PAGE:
Language and Family from a Latino Perspective

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Questions, Intuitions, Revisions: Storytelling as Inquiry

2005 Web Report

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Language and Family from a Latino Perspective

Jessica Castro

"I once knew a family, like no other family, always together, in the good and in the bad, winter, spring, summer, and fall; they've experienced it all together...."

This is how I would like someone to begin telling a story about my family. It should begin with the togetherness. It should incorporate one of my father's favorite sayings about what makes a good family, one that is together "en las buenas y en las malas (in the good and in the bad)." However great the meaning my father's words has on me, the phrase alone cannot carry the story along. It needs details. It needs to mention the language of my family – the voice that lingers in my unconscious. Because this language is part of my tacit knowledge, it identifies me not only as a Latina but as a sister, a daughter, an aunt, a friend, a student, a co-worker, and a woman. In other words, it affects everything I say, do, think, and feel, without me even realizing it most of the time. This is most evident when comparing my family's distinctive voice with those of other families.

I bet most of us, at one point in our life, thought their own family was weird or different from other families but couldn't exactly point to the reason why they were different. Perhaps what made them peculiar was their unique way of expressing themselves. Some families are more expressive than others are; rather than swallowing up thoughts, they let them out in the open. My family does not fall back in this sense. They express themselves with emotion and with spice.

What defines my family? Let me throw some words out in the air. "Sobrecitos de café...mama...mamita..." Translated respectively it reads little bits of coffee, mom, and dearest mom. The English version understates its true meaning (what these words mean in my family) while in Spanish the meaning is automatically understood. This explains why a verse by the Spanish poet Pablo Neruda means more, to me at least, in Spanish than in English; I can relate to the language and the experiences that come with it.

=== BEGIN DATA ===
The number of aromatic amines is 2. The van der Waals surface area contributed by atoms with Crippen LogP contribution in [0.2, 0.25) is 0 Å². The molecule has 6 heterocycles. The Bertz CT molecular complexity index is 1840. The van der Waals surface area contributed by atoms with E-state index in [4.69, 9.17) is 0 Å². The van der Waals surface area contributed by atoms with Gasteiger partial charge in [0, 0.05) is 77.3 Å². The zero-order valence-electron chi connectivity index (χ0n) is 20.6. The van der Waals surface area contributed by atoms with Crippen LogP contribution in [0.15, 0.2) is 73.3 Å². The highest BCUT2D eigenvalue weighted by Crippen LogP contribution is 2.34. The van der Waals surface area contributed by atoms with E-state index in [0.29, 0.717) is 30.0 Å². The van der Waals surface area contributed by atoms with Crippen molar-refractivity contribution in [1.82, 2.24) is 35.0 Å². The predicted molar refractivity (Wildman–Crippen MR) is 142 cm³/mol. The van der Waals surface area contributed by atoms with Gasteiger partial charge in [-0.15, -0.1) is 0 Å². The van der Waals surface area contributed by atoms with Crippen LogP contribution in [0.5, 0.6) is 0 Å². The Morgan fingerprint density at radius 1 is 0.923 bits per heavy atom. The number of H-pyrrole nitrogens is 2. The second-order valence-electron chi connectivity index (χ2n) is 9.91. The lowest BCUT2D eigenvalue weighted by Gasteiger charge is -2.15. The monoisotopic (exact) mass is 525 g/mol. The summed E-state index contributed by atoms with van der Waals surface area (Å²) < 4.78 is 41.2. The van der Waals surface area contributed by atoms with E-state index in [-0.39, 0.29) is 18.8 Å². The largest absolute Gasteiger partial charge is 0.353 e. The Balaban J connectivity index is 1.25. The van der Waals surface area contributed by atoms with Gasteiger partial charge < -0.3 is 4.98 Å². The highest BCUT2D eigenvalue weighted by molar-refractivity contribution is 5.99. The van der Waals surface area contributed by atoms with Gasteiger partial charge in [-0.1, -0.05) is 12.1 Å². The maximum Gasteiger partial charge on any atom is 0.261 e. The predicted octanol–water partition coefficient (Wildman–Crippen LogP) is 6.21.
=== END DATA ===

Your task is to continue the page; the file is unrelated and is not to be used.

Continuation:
For "sobrecitos de café," I see my parents waking up on a weekend morning drinking their one cup of homemade coffee with milk, and conversing for at least a good hour. Drinking coffee for them and for me (not often, I try to cut down) is a luxury, a time to be intimate with family and this is done in the comfort of the home. Unlike other families, who indulge their store-bought caffeine within the walls of a Starbucks because they are in a rush to get to work or school, my parent's enjoy their "coffee break." The word "sobrecitos" is a term of endearment as are many words in my family like "mama" and "mamita," and it emphasizes how much they esteem that hour of the day.

Not a day goes by that my mom does not call me "mama" or "mamita." For someone outside my family, a mom calling her daughter "mother", let alone, "little mother," can be quite weird if their not familiar with my culture. Both words are signs of affection displayed by my mom, misunderstood if taken literally for its English translation. In my friend's home, (who is half-black, half-Dominican), it is the reverse, and the daughter calls the mom, "mamita." Even though she is half-Spanish, she would probably laugh to know that my mom calls me "mom." In fact, my mom herself laughed when she realized how others would react to this, and so did I. The surprising factor that allows us to detect tacit knowledge supports a fact stated in Michael Polanyi's The Tacit Dimension (1967): 'We can know more than we can tell.' This tacit knowing allows us to recognize the cultural meaning of words; yet, we usually cannot tell how we recognize that meaning until this surprising factor kicks in.

My family's tacit knowledge arose from our Spanish heritage, as far back as we can tell –not tell for that matter, but it is evident in the message we preserve. Both of my parents express this hidden message encoded in the common usage of the word "mamita," when they refer to their children. They have placed heavy values on a woman's role as a mother. After all, she is the backbone of the family. In life, as observed through biology, things fall apart. Nevertheless, the mother figure prevents this from happening, keeping my family strong from within. She can do this because she is strong, emotionally, physically, and spiritually, herself. She is strong for us. She has that familiar touch of love that is universal in mothers and in many women throughout history. The survival of the family ultimately depends on her feminine strength.

The thread that binds my family together is unconsciously knowing and appreciating a woman's strength as a mother. My mother herself preserves this feminine strength tacitly through language. Because she tacitly calls me "mamita," she is the source of this tacit knowing that recognizes her as the selected being that preserves the love and affection within my family, my closely knitted culture.

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